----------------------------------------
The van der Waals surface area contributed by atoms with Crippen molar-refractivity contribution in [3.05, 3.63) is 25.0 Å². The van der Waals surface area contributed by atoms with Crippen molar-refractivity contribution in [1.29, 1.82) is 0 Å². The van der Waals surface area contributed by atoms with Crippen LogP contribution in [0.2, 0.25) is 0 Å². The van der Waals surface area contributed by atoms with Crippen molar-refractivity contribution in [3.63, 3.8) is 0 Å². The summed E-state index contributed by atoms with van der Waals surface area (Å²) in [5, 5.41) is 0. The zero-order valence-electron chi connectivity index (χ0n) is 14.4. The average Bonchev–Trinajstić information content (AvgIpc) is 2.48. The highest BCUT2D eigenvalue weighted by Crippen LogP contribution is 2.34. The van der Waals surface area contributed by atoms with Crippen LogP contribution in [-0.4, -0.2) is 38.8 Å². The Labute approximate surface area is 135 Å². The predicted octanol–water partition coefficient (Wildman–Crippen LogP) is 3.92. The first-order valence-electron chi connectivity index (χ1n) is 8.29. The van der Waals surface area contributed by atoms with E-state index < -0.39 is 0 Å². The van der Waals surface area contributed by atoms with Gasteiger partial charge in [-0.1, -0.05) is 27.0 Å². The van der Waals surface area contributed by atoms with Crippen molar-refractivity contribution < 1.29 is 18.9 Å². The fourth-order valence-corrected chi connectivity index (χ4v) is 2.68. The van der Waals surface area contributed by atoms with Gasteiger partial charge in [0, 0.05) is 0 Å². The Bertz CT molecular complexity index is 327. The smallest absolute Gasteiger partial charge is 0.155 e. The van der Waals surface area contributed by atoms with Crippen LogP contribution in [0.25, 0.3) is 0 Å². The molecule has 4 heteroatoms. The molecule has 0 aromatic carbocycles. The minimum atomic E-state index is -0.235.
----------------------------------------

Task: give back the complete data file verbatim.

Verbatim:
The van der Waals surface area contributed by atoms with Crippen molar-refractivity contribution in [3.05, 3.63) is 25.0 Å². The van der Waals surface area contributed by atoms with Crippen molar-refractivity contribution in [1.29, 1.82) is 0 Å². The van der Waals surface area contributed by atoms with Crippen LogP contribution in [0.2, 0.25) is 0 Å². The van der Waals surface area contributed by atoms with Crippen molar-refractivity contribution in [3.63, 3.8) is 0 Å². The summed E-state index contributed by atoms with van der Waals surface area (Å²) in [5, 5.41) is 0. The zero-order valence-electron chi connectivity index (χ0n) is 14.4. The average Bonchev–Trinajstić information content (AvgIpc) is 2.48. The highest BCUT2D eigenvalue weighted by Crippen LogP contribution is 2.34. The van der Waals surface area contributed by atoms with Crippen LogP contribution in [-0.4, -0.2) is 38.8 Å². The Labute approximate surface area is 135 Å². The predicted octanol–water partition coefficient (Wildman–Crippen LogP) is 3.92. The first-order valence-electron chi connectivity index (χ1n) is 8.29. The van der Waals surface area contributed by atoms with E-state index < -0.39 is 0 Å². The van der Waals surface area contributed by atoms with Gasteiger partial charge in [-0.1, -0.05) is 27.0 Å². The van der Waals surface area contributed by atoms with Crippen molar-refractivity contribution < 1.29 is 18.9 Å². The fourth-order valence-corrected chi connectivity index (χ4v) is 2.68. The van der Waals surface area contributed by atoms with Gasteiger partial charge in [0, 0.05) is 0 Å². The Bertz CT molecular complexity index is 327. The smallest absolute Gasteiger partial charge is 0.155 e. The van der Waals surface area contributed by atoms with Crippen LogP contribution in [0.25, 0.3) is 0 Å². The molecule has 4 heteroatoms. The molecule has 0 aromatic carbocycles. The minimum atomic E-state index is -0.235.